I'll be honest, I never realised the impact this sort of thing would have until I saw her the next day. She had previously been a very confident woman, but that confidence had left her. She actually looked visibly deflated and very embarrassed. It took weeks for her to recover her confidence.
He did get his though. One of my other colleagues also saw the photos. She noticed that a lot of the website bore a striking resemblance to the website Sony were using to provide support for their Viao laptops. A couple of phone calls and a few days later, he got a Cease and Desist order from Sony's Lawyers and was bricking himself.
Re: In-flight video
I suspect the eagle would have had trouble picking up the U-Matic gear... Admittedly, my experience is limited to a couple of video decks the company I work for used to own, but it's not exactly lightweight.
Re: It is vital that we preserve our early selfies for posterity
While I agree with your comment about Selfies, I've used facebook pretty much since they accepted non us members.. Personally, I use it partly as a way to keep in touch with friends I do actually spend time with and partly as a way to keep in touch with friends that for various practical reasons, I no longer see regularly (such as those who have moved to a different country for instance). I don't have thousands of friends on FB, nor do I need them.
Regarding publishing photos and status updates about myself, personally I don't, really do that much. I usually use my status to comment on something I've seen or experienced and 99% of the photos of me that are online were uploaded by other people.
Not only help systems..
Not only are the help systems in Adobe products monumentally unhelpful, but they don't always work. We install all the Adobe products to hundreds of computers at work and one version of Photoshop (6 IIRC) would never allow access to the help system from within the program. I spend several hours testing and retesting the method I was using to deploy it and was able to reproduce the problem reliably. I was also able to reproduce the problem several times using a fresh install of Windows and a fresh install of photoshop (both done manually). I ended up having to get the automatic install to put a link to the help html files in the start menu.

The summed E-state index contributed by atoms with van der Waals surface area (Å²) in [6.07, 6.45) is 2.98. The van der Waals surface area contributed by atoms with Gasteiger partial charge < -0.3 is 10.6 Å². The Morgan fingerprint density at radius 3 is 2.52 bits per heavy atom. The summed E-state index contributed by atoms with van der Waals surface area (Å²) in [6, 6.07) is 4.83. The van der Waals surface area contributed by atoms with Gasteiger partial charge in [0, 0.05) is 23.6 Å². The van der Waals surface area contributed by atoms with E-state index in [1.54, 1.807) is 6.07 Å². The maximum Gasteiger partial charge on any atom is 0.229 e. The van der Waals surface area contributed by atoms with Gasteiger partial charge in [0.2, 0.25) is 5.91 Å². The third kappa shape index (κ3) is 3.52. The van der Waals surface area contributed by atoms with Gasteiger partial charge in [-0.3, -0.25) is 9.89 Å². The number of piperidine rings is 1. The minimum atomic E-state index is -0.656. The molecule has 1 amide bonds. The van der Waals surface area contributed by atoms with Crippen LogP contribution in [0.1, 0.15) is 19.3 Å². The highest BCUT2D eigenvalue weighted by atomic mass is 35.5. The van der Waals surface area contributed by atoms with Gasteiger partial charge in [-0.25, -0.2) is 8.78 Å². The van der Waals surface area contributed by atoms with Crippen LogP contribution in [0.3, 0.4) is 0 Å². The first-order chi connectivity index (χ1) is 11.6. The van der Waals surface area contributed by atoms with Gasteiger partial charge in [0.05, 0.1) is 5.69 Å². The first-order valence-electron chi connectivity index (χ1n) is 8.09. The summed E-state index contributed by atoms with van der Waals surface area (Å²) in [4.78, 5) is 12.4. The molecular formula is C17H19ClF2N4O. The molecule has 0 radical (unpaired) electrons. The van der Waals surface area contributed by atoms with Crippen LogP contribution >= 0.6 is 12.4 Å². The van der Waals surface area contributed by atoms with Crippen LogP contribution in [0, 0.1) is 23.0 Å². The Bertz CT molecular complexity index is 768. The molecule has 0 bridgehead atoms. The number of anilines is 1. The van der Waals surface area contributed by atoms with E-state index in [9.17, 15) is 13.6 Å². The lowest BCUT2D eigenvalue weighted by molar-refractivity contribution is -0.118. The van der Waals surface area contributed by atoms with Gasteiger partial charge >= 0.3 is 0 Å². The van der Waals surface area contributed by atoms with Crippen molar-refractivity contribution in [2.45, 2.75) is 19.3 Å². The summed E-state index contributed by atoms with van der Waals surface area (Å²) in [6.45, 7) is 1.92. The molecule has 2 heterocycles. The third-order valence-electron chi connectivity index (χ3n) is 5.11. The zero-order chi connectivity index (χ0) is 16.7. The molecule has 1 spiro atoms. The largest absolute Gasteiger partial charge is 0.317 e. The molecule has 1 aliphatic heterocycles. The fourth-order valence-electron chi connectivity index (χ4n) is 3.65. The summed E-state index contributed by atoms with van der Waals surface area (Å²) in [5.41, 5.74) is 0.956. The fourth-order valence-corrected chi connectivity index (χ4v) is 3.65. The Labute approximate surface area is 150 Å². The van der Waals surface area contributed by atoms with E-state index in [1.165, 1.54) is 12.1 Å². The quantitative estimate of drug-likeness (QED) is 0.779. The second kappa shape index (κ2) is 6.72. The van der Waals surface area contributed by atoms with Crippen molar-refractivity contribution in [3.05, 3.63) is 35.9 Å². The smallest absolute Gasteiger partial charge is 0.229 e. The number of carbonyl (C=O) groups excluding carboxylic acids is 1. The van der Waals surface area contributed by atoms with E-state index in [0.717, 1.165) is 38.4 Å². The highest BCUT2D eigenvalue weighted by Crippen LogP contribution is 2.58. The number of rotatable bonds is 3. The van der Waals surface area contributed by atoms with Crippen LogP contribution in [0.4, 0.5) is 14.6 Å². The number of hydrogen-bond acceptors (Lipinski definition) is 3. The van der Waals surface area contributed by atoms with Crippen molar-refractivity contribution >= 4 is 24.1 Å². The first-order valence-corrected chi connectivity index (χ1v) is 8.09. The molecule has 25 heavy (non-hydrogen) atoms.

Also, the error messages can be a little unhelpful. When exporting video, certain codecs impose certain restrictions (for instance Indeo required that the x and y resolutions be a multiple of 4 IIRC). Unfortunately, if the Codec refused to encode the video for whatever reason when you were exporting the video, Premiere just said there was a disk error..
Re: The PS3 was and still is a top-notch product
It's not a valid comparison because most games actually do most of their processing on the GPU in the machine which, being integrated into the CPU itself, will undoubtedly be able to communicate with the CPU at a far greater speed that the GPU and CPU in a PC can communicate. It also means you can't directly compare clock speeds. Put a 2.4GHz Core 2 against a 3GHz P4 and you'll see what I mean.
Also, bear in mind that the consoles are actually competing against the low-end and mid-range PCs. Not the high end stuff, which can cost an order of magnitude more than the console. How long will it be before a low end or mid-range PC will be able to manage 4K gaming?
Usability, We've heard of it..
I think the problem with the GUIs for a lot of products written for sys admins or other technical people (I'm including engineers, mathematicians and other disciplines here, not only computing) is that the programmers of the software believe the functionality is all they need to worry about. The GUI is something they can just tack on.
Even the big vendors (some of whom spend a *lot* on user interface design) fall foul of this. Anyone who has used Apple's workgroup manager, or a lot of Microsoft's system admin tools can tell you that.